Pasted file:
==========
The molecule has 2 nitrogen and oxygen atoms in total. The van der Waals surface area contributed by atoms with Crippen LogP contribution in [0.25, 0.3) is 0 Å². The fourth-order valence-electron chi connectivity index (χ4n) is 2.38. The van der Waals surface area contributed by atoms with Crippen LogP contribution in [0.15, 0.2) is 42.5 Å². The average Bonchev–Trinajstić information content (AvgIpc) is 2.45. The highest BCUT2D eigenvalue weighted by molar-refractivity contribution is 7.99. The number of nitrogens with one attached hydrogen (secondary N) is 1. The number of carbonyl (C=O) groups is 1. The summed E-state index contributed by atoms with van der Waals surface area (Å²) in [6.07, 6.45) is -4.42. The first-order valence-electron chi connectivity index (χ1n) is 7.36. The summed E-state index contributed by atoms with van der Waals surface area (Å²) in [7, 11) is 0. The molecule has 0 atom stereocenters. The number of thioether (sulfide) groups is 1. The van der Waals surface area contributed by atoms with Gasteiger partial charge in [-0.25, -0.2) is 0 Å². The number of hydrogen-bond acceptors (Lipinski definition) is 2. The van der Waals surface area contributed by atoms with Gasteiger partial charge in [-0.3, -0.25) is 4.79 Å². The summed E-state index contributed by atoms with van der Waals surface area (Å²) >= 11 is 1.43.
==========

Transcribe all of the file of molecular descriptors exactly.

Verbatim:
The molecule has 2 nitrogen and oxygen atoms in total. The van der Waals surface area contributed by atoms with Crippen LogP contribution in [0.25, 0.3) is 0 Å². The fourth-order valence-electron chi connectivity index (χ4n) is 2.38. The van der Waals surface area contributed by atoms with Crippen LogP contribution in [0.15, 0.2) is 42.5 Å². The average Bonchev–Trinajstić information content (AvgIpc) is 2.45. The highest BCUT2D eigenvalue weighted by molar-refractivity contribution is 7.99. The number of nitrogens with one attached hydrogen (secondary N) is 1. The number of carbonyl (C=O) groups is 1. The summed E-state index contributed by atoms with van der Waals surface area (Å²) in [6.07, 6.45) is -4.42. The first-order valence-electron chi connectivity index (χ1n) is 7.36. The summed E-state index contributed by atoms with van der Waals surface area (Å²) in [7, 11) is 0. The molecule has 0 atom stereocenters. The number of thioether (sulfide) groups is 1. The van der Waals surface area contributed by atoms with Gasteiger partial charge in [-0.25, -0.2) is 0 Å². The number of hydrogen-bond acceptors (Lipinski definition) is 2. The van der Waals surface area contributed by atoms with Gasteiger partial charge in [-0.3, -0.25) is 4.79 Å². The summed E-state index contributed by atoms with van der Waals surface area (Å²) >= 11 is 1.43.